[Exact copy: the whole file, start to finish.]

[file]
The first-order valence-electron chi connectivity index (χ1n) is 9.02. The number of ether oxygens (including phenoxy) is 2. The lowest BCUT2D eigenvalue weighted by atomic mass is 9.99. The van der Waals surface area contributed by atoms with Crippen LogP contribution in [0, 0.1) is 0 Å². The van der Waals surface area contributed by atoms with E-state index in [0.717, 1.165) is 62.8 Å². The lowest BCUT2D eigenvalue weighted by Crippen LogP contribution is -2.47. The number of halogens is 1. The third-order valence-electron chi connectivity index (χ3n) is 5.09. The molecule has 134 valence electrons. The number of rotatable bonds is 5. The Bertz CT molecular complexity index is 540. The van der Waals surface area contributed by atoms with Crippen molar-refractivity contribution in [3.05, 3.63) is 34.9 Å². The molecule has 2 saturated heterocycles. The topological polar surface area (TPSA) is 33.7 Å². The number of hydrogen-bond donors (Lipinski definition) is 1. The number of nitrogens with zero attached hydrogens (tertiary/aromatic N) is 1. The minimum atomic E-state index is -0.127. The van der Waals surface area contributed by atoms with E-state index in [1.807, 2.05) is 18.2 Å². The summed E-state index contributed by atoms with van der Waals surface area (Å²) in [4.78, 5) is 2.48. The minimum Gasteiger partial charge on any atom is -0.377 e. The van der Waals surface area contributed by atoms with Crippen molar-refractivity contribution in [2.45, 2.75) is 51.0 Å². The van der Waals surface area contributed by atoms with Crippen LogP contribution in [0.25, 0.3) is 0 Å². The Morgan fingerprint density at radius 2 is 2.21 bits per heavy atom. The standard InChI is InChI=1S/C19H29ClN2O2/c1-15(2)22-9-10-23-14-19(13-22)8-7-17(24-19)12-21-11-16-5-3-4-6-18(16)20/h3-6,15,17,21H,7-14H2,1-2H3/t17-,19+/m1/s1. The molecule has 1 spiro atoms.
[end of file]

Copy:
The first-order valence-electron chi connectivity index (χ1n) is 9.02. The number of ether oxygens (including phenoxy) is 2. The lowest BCUT2D eigenvalue weighted by atomic mass is 9.99. The van der Waals surface area contributed by atoms with Crippen LogP contribution in [0, 0.1) is 0 Å². The van der Waals surface area contributed by atoms with E-state index in [0.717, 1.165) is 62.8 Å². The lowest BCUT2D eigenvalue weighted by Crippen LogP contribution is -2.47. The number of halogens is 1. The third-order valence-electron chi connectivity index (χ3n) is 5.09. The molecule has 134 valence electrons. The number of rotatable bonds is 5. The Bertz CT molecular complexity index is 540. The van der Waals surface area contributed by atoms with Crippen molar-refractivity contribution in [3.05, 3.63) is 34.9 Å². The molecule has 2 saturated heterocycles. The topological polar surface area (TPSA) is 33.7 Å². The number of hydrogen-bond donors (Lipinski definition) is 1. The number of nitrogens with zero attached hydrogens (tertiary/aromatic N) is 1. The minimum atomic E-state index is -0.127. The van der Waals surface area contributed by atoms with E-state index in [1.807, 2.05) is 18.2 Å². The summed E-state index contributed by atoms with van der Waals surface area (Å²) in [4.78, 5) is 2.48. The minimum Gasteiger partial charge on any atom is -0.377 e. The van der Waals surface area contributed by atoms with Crippen molar-refractivity contribution in [2.45, 2.75) is 51.0 Å². The van der Waals surface area contributed by atoms with Crippen LogP contribution in [0.25, 0.3) is 0 Å². The Morgan fingerprint density at radius 2 is 2.21 bits per heavy atom. The standard InChI is InChI=1S/C19H29ClN2O2/c1-15(2)22-9-10-23-14-19(13-22)8-7-17(24-19)12-21-11-16-5-3-4-6-18(16)20/h3-6,15,17,21H,7-14H2,1-2H3/t17-,19+/m1/s1. The molecule has 1 spiro atoms.